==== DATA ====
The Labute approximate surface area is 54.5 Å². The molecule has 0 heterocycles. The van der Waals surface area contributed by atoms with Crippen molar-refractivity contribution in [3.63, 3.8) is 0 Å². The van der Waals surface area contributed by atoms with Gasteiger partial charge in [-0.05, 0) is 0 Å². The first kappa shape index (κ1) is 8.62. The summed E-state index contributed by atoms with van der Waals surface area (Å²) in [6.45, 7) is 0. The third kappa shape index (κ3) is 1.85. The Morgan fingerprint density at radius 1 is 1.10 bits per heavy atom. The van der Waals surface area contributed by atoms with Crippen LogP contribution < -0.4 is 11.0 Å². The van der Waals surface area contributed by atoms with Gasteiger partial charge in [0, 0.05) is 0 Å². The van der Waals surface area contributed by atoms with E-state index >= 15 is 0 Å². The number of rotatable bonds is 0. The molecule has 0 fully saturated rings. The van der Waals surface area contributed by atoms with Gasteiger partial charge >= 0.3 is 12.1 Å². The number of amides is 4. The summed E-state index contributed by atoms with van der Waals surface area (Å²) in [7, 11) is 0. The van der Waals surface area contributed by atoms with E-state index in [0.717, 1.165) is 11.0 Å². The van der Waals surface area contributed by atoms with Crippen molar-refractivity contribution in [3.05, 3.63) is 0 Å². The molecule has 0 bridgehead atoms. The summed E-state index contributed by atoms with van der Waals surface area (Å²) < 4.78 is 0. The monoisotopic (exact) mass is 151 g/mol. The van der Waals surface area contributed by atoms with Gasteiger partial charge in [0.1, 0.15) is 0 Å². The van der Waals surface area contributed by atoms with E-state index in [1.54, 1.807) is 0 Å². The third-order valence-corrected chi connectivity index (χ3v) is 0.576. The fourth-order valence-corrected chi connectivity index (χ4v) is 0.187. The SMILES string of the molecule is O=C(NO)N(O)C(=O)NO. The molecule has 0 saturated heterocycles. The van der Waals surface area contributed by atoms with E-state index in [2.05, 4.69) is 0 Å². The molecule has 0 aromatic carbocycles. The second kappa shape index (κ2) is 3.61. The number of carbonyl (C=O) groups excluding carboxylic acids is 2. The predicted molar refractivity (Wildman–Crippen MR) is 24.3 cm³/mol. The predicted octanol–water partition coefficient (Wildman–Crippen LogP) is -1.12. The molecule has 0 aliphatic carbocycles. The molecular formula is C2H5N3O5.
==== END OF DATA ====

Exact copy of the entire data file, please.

The Labute approximate surface area is 54.5 Å². The molecule has 0 heterocycles. The van der Waals surface area contributed by atoms with Crippen molar-refractivity contribution in [3.63, 3.8) is 0 Å². The van der Waals surface area contributed by atoms with Gasteiger partial charge in [-0.05, 0) is 0 Å². The first kappa shape index (κ1) is 8.62. The summed E-state index contributed by atoms with van der Waals surface area (Å²) in [6.45, 7) is 0. The third kappa shape index (κ3) is 1.85. The Morgan fingerprint density at radius 1 is 1.10 bits per heavy atom. The van der Waals surface area contributed by atoms with Crippen LogP contribution < -0.4 is 11.0 Å². The van der Waals surface area contributed by atoms with Gasteiger partial charge in [0, 0.05) is 0 Å². The van der Waals surface area contributed by atoms with E-state index >= 15 is 0 Å². The number of rotatable bonds is 0. The molecule has 0 fully saturated rings. The van der Waals surface area contributed by atoms with Gasteiger partial charge >= 0.3 is 12.1 Å². The number of amides is 4. The summed E-state index contributed by atoms with van der Waals surface area (Å²) in [7, 11) is 0. The van der Waals surface area contributed by atoms with E-state index in [0.717, 1.165) is 11.0 Å². The van der Waals surface area contributed by atoms with Crippen molar-refractivity contribution in [3.05, 3.63) is 0 Å². The molecule has 0 bridgehead atoms. The summed E-state index contributed by atoms with van der Waals surface area (Å²) < 4.78 is 0. The monoisotopic (exact) mass is 151 g/mol. The van der Waals surface area contributed by atoms with Gasteiger partial charge in [0.1, 0.15) is 0 Å². The van der Waals surface area contributed by atoms with E-state index in [1.54, 1.807) is 0 Å². The third-order valence-corrected chi connectivity index (χ3v) is 0.576. The fourth-order valence-corrected chi connectivity index (χ4v) is 0.187. The SMILES string of the molecule is O=C(NO)N(O)C(=O)NO. The molecule has 0 saturated heterocycles. The van der Waals surface area contributed by atoms with E-state index in [2.05, 4.69) is 0 Å². The molecule has 0 aromatic carbocycles. The second kappa shape index (κ2) is 3.61. The number of carbonyl (C=O) groups excluding carboxylic acids is 2. The predicted molar refractivity (Wildman–Crippen MR) is 24.3 cm³/mol. The predicted octanol–water partition coefficient (Wildman–Crippen LogP) is -1.12. The molecule has 0 aliphatic carbocycles. The molecular formula is C2H5N3O5.